mobile web africa

i went to the mobile web africa conference a couple of weeks ago. it was very illuminating in terms of the challenges, opportunities and methods of overcoming these that people are employing to get their product out (whether it is philanthropic or commercial). i took some notes, so excuse how rough and indstinct they are. let me know in the comments if i can explain anything.

vodacom
6.65% of Africa uses PC internet
Top 10 countries= 85% of market
15% of cell users use net globally= 500MM
Google & Facebook #1 destinations- PV in Africa increased 422% YoY
SA 25.7% CAGR- 2013-16.9MM (2/3 mobile)
Tier 4 (R20/day) is shrinking, Tier 3 has exploded(R20-R140/day)
LSM 1-6 never use data
Big peak in December
Vodacom Live has 3MM on portal
Smartphone usage = 39x data usage
3 things to get net to Africa-data pricing
Settings configured
Content adaptation

the grid-location based services
LBA_ push-enter a mall, get an ad
LBA_pull-GPS then trigger something
How to find you- GPS, cellular LBS (cell mast triangulation), wifi hotspot(US), IP address, user defined
Advertising- time of day/week
Susceptebility to message
Low value of ads, high ctr
The grid-80% java, 10% mobi site, 10% other
90% prepaid

samsung
Africa 32% YoY subscriber growth
Cellular drives business, not just communication
Nigeria highest global access to BBC sports channel

opera
Opera Mini 4.2 – sync with internet cafe- (bookmarks, history etc)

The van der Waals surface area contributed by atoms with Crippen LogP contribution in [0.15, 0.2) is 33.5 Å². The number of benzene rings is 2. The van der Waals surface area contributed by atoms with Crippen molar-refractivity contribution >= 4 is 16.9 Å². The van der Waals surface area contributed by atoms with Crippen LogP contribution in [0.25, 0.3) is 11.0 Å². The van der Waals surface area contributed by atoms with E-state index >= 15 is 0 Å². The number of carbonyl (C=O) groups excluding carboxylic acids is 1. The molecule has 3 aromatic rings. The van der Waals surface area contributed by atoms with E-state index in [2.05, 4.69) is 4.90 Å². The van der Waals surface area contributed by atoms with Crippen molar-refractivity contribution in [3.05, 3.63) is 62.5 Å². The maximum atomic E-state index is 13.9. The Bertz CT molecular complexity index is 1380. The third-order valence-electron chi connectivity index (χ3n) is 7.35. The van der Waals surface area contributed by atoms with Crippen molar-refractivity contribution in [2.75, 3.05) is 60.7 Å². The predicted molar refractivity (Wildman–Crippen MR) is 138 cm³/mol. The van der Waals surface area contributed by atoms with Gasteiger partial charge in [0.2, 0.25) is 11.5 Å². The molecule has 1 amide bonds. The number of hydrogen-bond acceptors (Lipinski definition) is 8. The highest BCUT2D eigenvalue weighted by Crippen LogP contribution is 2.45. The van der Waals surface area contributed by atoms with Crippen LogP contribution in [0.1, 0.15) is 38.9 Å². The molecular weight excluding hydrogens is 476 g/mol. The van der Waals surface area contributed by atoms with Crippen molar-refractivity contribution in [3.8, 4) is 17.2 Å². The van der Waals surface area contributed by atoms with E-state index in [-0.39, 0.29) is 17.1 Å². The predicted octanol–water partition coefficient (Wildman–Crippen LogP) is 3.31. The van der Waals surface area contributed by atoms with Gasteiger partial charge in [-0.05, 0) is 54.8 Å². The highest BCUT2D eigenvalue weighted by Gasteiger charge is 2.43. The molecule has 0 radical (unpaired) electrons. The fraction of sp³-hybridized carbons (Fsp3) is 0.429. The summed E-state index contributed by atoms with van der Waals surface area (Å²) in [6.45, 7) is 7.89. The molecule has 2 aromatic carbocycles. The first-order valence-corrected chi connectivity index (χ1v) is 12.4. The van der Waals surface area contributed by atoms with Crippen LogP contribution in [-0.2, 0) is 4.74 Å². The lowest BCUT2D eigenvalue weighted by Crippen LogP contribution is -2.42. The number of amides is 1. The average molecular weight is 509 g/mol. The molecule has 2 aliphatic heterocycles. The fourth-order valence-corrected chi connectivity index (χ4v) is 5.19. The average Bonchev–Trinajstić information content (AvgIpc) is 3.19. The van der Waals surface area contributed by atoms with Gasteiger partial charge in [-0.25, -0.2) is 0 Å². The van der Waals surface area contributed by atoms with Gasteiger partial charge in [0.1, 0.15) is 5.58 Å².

Wml dead- big for games, porn & ringtones
More mobile future- simpler code, minimal javascript, move less data, adapt better for everyone, use what is available- less battery usgae & data cost
Content is still king
Make mobile simple
Site, apps or widgets?
Apps- rewrite for each device
W3c widgets- specialised tools, html- easy to make
Websites- generic spaces
2 year cycle from phones sold in europe to trickle down to markets in africa

mxit
16MM reg users
1,940 phones compatible
Daily- 20-23MM logons, 10MM logouts, 2MM pictures, 600MM packets.
Demographic 42% 19-25, 27% 15-18
First thing people ask- what is you SLR (sex, language, race)
Very price sensitive audience
Things they do (some more speculative; dating, counsellling, ads entertainment (virtual goods etc),social development, radio & TV interaction, classifieds, LBS, social network, microtransactions (skins, chat rooms)
Classifieds 2,100 postings/day 330k subscribers
Mxit confessions
Roleplayers in ecosystem- Mxit, phone manufacturers, end users, mobileoperators, content providers, brands & advertisers, government & regulators, competitors

google
How to catapult mobile web;
Free & low priced data plans
Bring down handset costs- don’t compromise on user experience
Create lots of local content

nokia
More mobile phones than toothbrushes
Next 1BB is emerging markets
$4-$40/day=1.5BB=voice/SMS/internet
$4-$2/day=4BB=voice/SMS
$2-$1/day=2.7BB= nothing
Need to find solution-total cost of ownership<$5/month

panel
Peer to peer learning vNB for getting people to use new technologies
Age 25-50 are not English speakers, technical neophytes, below that more literate

connected action consulting
Social fabric will be digitised & available on mobile
2% of the population care about a topic, 0.5% are regular contributors
-start conversations
-answer people
-trigger discussions
20% of internet content is Q&A
Information wants to be copied
2pm & 2am tells who you are